Fairfax County Supervisor Robert B. Dix Jr. (R-Hunter Mill), who was defeated in his reelection bid in November, will become an executive with an Internet company that runs a Web-based clearinghouse for youth sports information.

Dix, a longtime youth basketball and football coach, will quit his part-time job as an aide to the House subcommittee on the District chaired by Rep. Thomas M. Davis III (R-Va.), a position that critics said created a conflict of interest. His new job, as a senior vice president at SportsCombine.com will start immediately.

"I believe this is a company that will grow and grow rapidly," Dix said yesterday. "It allows me to utilize my business skills and combine that with my passion for youth sports. It's a concept that we have a great opportunity to take nationally."

Dix has spent the last eight years representing the Reston and Vienna areas on the Board of Supervisors. A sometimes controversial figure who was known for his temper, Dix nonetheless had the support of many of the high-technology business executives whose companies have located in his district.

Last year, those executives and others contributed more than $200,000 to Dix's losing campaign. Dix lost to Democrat Catherine M. Hudgins, a Reston activist and former aide to Board of Supervisors Chairman Katherine K. Hanley (D).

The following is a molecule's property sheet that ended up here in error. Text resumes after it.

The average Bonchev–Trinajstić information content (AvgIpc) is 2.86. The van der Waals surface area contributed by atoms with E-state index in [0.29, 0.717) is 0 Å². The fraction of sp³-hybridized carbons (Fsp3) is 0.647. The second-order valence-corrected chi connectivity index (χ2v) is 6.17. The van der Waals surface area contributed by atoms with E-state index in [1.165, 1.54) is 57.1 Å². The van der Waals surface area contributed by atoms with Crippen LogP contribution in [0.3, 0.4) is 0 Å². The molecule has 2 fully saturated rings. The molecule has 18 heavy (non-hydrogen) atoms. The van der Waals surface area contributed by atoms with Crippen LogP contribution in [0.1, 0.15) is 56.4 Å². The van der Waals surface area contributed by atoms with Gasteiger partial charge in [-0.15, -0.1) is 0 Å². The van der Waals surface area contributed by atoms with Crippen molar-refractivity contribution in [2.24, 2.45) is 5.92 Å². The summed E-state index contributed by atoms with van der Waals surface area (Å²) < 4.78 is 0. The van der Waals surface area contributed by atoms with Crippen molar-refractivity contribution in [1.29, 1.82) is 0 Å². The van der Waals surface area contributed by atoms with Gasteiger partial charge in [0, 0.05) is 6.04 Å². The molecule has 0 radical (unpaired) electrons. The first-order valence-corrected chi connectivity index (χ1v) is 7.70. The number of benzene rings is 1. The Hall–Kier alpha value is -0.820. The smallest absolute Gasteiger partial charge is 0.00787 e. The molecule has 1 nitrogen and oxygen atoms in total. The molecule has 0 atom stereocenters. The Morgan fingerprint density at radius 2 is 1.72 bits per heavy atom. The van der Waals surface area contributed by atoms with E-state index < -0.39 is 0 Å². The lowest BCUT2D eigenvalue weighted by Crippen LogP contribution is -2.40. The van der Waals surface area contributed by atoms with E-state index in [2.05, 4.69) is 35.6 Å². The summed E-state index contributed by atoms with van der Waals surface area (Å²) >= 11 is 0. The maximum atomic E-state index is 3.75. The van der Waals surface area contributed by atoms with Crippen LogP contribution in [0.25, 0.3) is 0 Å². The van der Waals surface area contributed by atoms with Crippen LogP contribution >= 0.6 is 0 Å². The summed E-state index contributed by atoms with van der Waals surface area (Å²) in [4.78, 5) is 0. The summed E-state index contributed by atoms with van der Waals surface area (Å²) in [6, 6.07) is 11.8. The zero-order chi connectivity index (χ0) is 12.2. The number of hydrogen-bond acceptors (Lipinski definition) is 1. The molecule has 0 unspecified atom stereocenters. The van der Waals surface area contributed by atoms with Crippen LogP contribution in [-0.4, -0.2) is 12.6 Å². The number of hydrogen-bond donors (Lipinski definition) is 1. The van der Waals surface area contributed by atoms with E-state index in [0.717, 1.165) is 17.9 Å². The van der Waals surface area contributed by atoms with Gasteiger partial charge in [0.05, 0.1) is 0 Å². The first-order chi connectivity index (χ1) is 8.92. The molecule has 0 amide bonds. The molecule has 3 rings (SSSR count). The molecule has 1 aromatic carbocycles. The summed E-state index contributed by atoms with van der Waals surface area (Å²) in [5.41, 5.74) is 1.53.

Despite his recent loss, Dix said his experience as an elected official will serve him well in his new job.

"Certainly, the network of contacts both in the political arena and the business arena will be an asset as we try and grow this company," Dix said. "The opportunity to have kids get exposure is going to help revolutionize the way college recruitment works."

SportsCombine.com, based in Vienna, allows youth and school sports teams to report statistics and scores on individually designed Web pages. The company focuses mostly on Washington area teams, but Dix and Chief Executive Officer Casey Samson said the plan is to expand to metropolitan areas across the country.

"Fairfax County was our test market," Samson said. "We have a working prototype that's expanding dramatically. We felt Bob could really help us along."

Dix said he hopes to focus on helping inner-city high school athletes get more exposure by making it easier for college recruiters to find out about them through the SportsCombine Web site.

Hanley, a longtime Dix adversary, said she wishes him well in his new endeavor.

"It sounds interesting," she said. "It's certainly something Bob knows a great deal about. It could well be a perfect fit. I offer my congratulations on an exciting opportunity."